Chinese regulators granted antitrust approval to Marriott’s acquisition of Starwood, the last remaining hurdle to closing the merger.
The chains said they expect the deal to close before the market opens in New York.
The approval follows Chinese authorities’ decision, which the companies announced Aug. 8, to take an extended look at the merger for up to 60 more days. The regulators made their decision before the Oct. 8 deadline expired.
There was some suspicion that the extension may have been motivated by the Chinese government and/or regulators’ desires to extract divestitures or other assets from either Marriott or Starwood during the approval process. However, a Marriott spokesperson said, “The transaction was approved without any conditions.”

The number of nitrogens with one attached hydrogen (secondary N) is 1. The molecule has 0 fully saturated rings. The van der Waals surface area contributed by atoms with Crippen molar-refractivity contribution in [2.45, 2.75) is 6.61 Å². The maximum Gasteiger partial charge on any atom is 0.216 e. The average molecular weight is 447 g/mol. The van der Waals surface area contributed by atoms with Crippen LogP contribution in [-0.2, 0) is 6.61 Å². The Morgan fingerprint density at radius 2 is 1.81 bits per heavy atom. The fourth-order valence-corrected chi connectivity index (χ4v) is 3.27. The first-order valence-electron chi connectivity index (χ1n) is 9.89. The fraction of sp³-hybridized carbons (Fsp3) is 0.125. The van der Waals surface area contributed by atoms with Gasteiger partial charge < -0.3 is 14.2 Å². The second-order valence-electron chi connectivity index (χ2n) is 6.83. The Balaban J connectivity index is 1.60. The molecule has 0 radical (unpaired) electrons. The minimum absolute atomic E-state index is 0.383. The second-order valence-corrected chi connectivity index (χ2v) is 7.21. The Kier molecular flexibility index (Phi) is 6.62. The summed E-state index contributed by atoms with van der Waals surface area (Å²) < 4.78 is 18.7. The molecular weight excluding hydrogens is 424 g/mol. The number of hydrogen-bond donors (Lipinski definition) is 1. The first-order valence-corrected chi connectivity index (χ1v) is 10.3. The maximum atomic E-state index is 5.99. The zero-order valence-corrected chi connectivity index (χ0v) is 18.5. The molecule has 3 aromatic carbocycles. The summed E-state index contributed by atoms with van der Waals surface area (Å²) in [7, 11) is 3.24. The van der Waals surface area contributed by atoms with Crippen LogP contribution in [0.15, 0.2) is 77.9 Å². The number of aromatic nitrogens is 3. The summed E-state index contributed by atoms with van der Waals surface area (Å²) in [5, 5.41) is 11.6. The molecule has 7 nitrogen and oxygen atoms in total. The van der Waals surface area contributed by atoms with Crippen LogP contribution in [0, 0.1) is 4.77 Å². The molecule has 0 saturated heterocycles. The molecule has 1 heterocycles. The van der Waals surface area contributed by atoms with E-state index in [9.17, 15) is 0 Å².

Marriott and Starwood had said all along that they expected the $12.2 billion deal to go through even as it had sailed through all other regulatory approvals.
The deal, when it closes later this week, will create the largest hotel chain in the world with 1.1 million rooms, spread out over nearly 30 brands.
The road to closing this transaction, which Marriott and Starwood initially announced in November 2015, has taken numerous twists and turns, including an unexpected bidding war with China’s Anbang Insurance Group and its consortium in March 2016. Anbang eventually dropped out.
The extended antitrust review by the Ministry of Commerce of the People’s Republic of China was the latest and last hurdle.
Regulators in dozens of other countries and jurisdictions around the world, including the U.S., the European Union, Saudi Arabia and Mexico, had previously decided not to stand in the way of the mega merger.